George Skillett was born at Lowther in Westmoreland on 22 October 1896, the youngest child of William and Emma Skillett. He was well known in both Langham and Barleythorpe and was a member of the choir of Langham Church. George worked as an office boy in the local brewery and then as a footman. He enlisted in November 1915, serving in the 18th Battalion Kings Royal Rifle Corps. He went out to France in August 1916 but survived for only two months before he was killed by a shell during the Battle of the Somme. But we think the date recorded by the Commonwealth War Graves Commission might be wrong. The CWGC says George died on 3 October 1916 but on that date the battalion took over trenches at Goose Alley and Grove Alley north-west of Flers and according to the battalion war diary suffered no casualties. However, on the following day the battalion lost around 100 men when Goose Alley was heavily shelled. It is more likely that this is when George died. He was buried on the battlefield but his grave was lost and he is now remembered on Pier 13A of the Thiepval Memorial, and on the war memorial in Langham. He was just 19 years old.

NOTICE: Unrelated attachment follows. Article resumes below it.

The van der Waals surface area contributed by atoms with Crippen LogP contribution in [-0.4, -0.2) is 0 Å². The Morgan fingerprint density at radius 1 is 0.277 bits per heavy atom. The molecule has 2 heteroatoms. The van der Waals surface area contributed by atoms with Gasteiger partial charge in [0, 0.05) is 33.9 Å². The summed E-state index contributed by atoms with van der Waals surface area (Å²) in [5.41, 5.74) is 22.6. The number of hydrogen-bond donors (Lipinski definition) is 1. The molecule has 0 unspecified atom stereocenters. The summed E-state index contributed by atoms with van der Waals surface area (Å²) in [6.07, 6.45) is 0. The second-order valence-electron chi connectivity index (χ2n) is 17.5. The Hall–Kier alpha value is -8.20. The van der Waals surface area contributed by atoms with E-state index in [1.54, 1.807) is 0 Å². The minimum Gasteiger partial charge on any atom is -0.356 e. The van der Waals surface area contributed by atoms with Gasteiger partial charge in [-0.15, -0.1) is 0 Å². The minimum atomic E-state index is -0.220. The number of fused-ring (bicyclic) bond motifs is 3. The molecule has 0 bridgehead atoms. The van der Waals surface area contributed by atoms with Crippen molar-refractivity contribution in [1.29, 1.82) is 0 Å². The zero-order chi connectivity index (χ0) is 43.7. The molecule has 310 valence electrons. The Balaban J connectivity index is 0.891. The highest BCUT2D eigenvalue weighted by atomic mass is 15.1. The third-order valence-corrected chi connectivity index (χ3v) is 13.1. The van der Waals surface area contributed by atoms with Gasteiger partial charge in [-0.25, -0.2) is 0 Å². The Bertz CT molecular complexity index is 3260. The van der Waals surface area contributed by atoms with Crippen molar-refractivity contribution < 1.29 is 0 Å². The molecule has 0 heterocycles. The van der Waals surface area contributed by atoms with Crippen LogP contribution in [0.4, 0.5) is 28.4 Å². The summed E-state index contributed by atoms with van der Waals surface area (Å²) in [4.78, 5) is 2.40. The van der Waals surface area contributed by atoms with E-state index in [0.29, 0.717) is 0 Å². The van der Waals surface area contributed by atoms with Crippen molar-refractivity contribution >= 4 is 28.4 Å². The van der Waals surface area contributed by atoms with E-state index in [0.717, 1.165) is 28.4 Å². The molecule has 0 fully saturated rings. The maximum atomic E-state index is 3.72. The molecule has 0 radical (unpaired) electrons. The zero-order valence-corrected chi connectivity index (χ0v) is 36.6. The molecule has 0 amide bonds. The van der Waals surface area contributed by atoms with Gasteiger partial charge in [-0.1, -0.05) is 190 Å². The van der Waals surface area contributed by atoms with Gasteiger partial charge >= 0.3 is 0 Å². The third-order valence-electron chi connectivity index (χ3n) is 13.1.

See where all our Rutland soldiers died during the Battle of the Somme on our interactive map.
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